Making Drones and Aerial Mapping Work for Construction

You’ve heard it, seen it, and probably have even flown one: drones are all the buzz now in the building and construction industries. First introduced as military combat machines, drones have since been adapted to a wide range of uses in a variety of activities—and for the construction industry specifically, commercial drones are poised to be an efficient solution to one of the industry’s most challenging issues: waste.

In America alone, the amount of building-related waste is estimated to be more than $160 billion, reports Fortune, and solving this kind of inefficiency is one of the reasons why more and more construction companies are turning to drones.

How would these efficiencies and savings be realized? Well, to start, drones are cheaper to fly, faster than many current surveying methods, and therefore can be used to collect data more frequently, which ultimately provides more timely and accurate site information. Furthermore, tools like Site Scan from 3DR now allow professionals in the field and the office to use site data to construct 3D models, take measurements, build georeferenced maps of the job site, and upload their information to the Autodesk cloud for use in any Autodesk software.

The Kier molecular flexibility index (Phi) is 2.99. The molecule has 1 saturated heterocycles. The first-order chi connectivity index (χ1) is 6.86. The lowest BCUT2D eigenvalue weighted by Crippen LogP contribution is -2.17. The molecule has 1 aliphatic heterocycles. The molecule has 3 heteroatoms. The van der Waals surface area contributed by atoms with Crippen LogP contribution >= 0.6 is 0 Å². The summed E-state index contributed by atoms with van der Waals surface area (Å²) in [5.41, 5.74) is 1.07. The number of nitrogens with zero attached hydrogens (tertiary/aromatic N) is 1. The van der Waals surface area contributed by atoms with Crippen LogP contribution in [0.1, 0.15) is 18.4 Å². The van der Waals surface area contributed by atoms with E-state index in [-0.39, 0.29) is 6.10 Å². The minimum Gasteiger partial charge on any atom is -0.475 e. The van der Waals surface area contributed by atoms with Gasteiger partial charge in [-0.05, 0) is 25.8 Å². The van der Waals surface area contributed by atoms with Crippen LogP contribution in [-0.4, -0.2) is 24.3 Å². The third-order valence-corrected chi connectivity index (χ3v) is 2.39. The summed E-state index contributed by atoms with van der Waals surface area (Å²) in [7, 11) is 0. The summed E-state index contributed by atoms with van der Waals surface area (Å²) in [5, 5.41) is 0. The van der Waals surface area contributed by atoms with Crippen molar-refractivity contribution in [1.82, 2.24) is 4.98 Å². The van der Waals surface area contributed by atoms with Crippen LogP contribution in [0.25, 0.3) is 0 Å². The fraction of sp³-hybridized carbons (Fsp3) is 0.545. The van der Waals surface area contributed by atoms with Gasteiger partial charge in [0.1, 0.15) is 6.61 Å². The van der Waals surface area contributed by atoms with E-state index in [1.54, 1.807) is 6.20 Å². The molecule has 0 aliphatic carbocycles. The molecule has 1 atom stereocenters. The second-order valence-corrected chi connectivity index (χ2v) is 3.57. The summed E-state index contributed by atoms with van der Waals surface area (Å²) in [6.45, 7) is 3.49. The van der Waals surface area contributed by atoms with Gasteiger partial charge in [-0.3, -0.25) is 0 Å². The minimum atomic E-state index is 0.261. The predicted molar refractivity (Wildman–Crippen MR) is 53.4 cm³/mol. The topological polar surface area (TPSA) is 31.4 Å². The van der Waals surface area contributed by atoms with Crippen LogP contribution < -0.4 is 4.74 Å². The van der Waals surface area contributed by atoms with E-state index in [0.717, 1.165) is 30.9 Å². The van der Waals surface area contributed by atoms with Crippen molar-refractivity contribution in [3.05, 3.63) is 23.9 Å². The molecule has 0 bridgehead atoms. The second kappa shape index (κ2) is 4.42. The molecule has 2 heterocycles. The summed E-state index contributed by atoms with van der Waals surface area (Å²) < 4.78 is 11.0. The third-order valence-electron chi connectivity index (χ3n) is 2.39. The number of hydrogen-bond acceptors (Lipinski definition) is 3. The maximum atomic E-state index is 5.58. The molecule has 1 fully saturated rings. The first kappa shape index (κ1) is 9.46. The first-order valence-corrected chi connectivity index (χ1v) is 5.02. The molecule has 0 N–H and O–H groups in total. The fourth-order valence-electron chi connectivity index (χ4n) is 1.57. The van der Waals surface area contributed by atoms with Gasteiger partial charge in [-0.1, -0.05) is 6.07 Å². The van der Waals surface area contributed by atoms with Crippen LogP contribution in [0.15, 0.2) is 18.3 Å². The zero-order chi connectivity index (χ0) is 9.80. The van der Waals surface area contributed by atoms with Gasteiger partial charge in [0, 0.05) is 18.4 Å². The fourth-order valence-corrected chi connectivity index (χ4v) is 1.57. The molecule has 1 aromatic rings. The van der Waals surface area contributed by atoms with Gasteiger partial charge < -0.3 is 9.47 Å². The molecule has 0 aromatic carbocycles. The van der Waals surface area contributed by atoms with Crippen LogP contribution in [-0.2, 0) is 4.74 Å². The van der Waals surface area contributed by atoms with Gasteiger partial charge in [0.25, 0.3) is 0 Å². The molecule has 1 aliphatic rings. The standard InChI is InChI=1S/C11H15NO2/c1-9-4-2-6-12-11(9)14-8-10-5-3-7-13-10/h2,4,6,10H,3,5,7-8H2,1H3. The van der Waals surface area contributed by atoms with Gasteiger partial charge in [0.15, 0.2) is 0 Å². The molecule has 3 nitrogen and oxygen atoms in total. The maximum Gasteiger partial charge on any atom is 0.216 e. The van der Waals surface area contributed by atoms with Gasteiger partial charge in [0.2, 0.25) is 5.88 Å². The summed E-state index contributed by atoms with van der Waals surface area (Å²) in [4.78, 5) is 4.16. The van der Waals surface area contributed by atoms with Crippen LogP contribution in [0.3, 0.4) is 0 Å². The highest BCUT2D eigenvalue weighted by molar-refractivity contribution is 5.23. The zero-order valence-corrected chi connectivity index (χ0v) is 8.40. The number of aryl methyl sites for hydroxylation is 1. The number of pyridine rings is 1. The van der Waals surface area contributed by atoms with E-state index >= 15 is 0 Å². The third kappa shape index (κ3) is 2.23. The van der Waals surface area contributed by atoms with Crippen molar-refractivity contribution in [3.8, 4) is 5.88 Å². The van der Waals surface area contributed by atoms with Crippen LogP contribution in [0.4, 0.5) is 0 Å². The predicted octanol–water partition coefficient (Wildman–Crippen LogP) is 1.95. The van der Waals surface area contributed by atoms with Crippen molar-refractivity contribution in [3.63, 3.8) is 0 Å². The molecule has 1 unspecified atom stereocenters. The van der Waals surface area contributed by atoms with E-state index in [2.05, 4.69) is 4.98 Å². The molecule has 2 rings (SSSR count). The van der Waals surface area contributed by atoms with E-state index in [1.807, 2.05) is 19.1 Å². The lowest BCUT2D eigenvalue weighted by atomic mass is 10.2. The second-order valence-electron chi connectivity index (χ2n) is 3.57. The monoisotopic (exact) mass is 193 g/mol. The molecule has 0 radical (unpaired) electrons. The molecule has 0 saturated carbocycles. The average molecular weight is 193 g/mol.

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Site Scan for Surveying and Jobs

From a human resource perspective, drones are also beneficial in that they can make jobs safer for human workers. For example, Thornton Tomasetti uses drones to assess buildings where it is not safe for their human engineers to investigate. Inspecting tall structures are also a danger to field professionals, and being able to keep your inspectors on the ground can mitigate risks and cut costs.

While 88% of contractors were reported to be aware of drones, ConstructionPro Network found that only 30% have hands-on experience. So how can construction teams start their drone adoption? ENR recently published a great article highlighting what you need to consider before buying a drone for construction, which highlights factors such as:

  • How price varies based on drone size and equipment
  • Certification and training required to operate a drone
  • Insurance and liability policy considerations

If you are interested in learning more about drones for engineering pre-planning, schedule a free Discovery Call with our team.

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What do you think is the greatest value drones bring to construction projects? Share your thoughts in the comments!

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